“There’s an incentive to buy more dresses, and if you buy less than the minimum, then you’re going to pay full price,” Ms. Parker said.

“With pricing, you definitely have to do what Susan was saying: think about cost, all of the math, but then you have to say to yourself, ‘Who am I going to sell it to?’” Ms. Mayzler said. You have to determine what they expect and whether you’re willing to “deal with the relationships that come because you’re in a particular price bracket,” she continued.

Ms. Parker agreed and explained that she doesn’t rely exclusively on her formula. For example, if her formula demands that a certain dress be priced $10 more than another, but the lower-priced dress looks more expensive, she will “tweak” the prices accordingly. She also explained how price perception affects her business. Bari Jay sells to stores, which then sell to customers. “All of our stores pretty much adhere to M.S.R.P.,” she said, referring to the manufacturer’s suggested retail price.

But on the stores’ Web sites, it’s a different story. Customers buying online can get the same dresses for less, said Ms. Parker. But they don’t receive the services, like a fitting they would get at the physical store. When you buy online, Ms. Parker said, “They’ll send it to you in a ball and if it has a stain or damage, it’s on you.” This annoys the stores that carry Bari Jay but don’t sell online. And it bothers Ms. Parker and her sister. “It cheapens our name,” she said, adding that customers who are willing to pay more don’t want to wear a dress that someone else was able to buy for half the price.

You can follow Adriana Gardella on Twitter.

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Bucks Blog: Sports Club Switches to Annual Fee in Lieu of Monthly Increases

Exercising at a New York Sports Club.Matthew Peyton for The New York TimesExercising at a New York Sports Club.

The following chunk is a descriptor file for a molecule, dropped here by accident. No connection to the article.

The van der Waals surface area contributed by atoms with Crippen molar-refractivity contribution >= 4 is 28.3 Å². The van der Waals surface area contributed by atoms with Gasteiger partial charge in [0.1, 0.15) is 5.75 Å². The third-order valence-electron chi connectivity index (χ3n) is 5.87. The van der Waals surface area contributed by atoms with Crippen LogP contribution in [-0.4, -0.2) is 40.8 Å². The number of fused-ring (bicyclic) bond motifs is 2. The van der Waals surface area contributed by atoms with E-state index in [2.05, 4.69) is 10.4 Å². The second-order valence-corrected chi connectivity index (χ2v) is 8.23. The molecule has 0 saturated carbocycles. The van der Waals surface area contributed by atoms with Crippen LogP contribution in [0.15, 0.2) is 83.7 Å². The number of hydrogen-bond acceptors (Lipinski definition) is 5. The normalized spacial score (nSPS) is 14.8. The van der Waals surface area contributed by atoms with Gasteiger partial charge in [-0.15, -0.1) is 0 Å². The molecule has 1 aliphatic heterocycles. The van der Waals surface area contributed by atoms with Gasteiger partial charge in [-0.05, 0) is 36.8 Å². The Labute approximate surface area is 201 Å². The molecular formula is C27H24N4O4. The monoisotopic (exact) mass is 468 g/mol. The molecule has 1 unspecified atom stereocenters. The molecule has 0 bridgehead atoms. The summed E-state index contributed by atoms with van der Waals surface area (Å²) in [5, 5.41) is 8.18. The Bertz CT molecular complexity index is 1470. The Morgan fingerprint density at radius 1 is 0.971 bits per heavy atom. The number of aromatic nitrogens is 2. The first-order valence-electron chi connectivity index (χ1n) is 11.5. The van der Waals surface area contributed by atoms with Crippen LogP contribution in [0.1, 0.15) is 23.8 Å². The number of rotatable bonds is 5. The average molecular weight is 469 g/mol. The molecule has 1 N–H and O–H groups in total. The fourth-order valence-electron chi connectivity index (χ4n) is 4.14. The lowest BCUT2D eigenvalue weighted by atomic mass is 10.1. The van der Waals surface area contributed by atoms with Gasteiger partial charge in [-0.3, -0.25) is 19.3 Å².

Many members who last year joined fitness clubs owned by Town Sports International saw a $29 fee on their bill this month. The fee represents an annual rate lock payment, assessed in lieu of an increase in the members’ monthly dues, the company says.

Town Sports, which owns more than 150 clubs in the Northeast (including New York Sports Club locations in the New York area, as well as clubs in Washington, Boston and Philadelphia), began last May to require new members to agree to an annual $29 fee. The charge is assessed each January and guarantees the member that their monthly dues won’t increase as long as they’re a member.

Previously, according to the company, members signed contracts giving the club the right to increase monthly dues once a year.

The fee isn’t optional. So isn’t it, in effect, a guaranteed rate increase that is just collected in a lump sum?

Prior annual dues increases translated into as much as $4 a month, the company says. But with the new, one-time fee at $29, members are saving money under the arrangement, Bob Giardina, chief executive of Town Sports International said. The funds are invested into equipment at the sports clubs, he said.

The option seems to have been well-received, he said. The clubs have signed up 100,000 members since they began including the fee in the contract that members sign. (The fee only applies to members who have signed up since April 2011; no decision has been made, the company said, about whether to offer the new structure to members who had joined previously. )

What do you think of such a fee? Is it a good deal?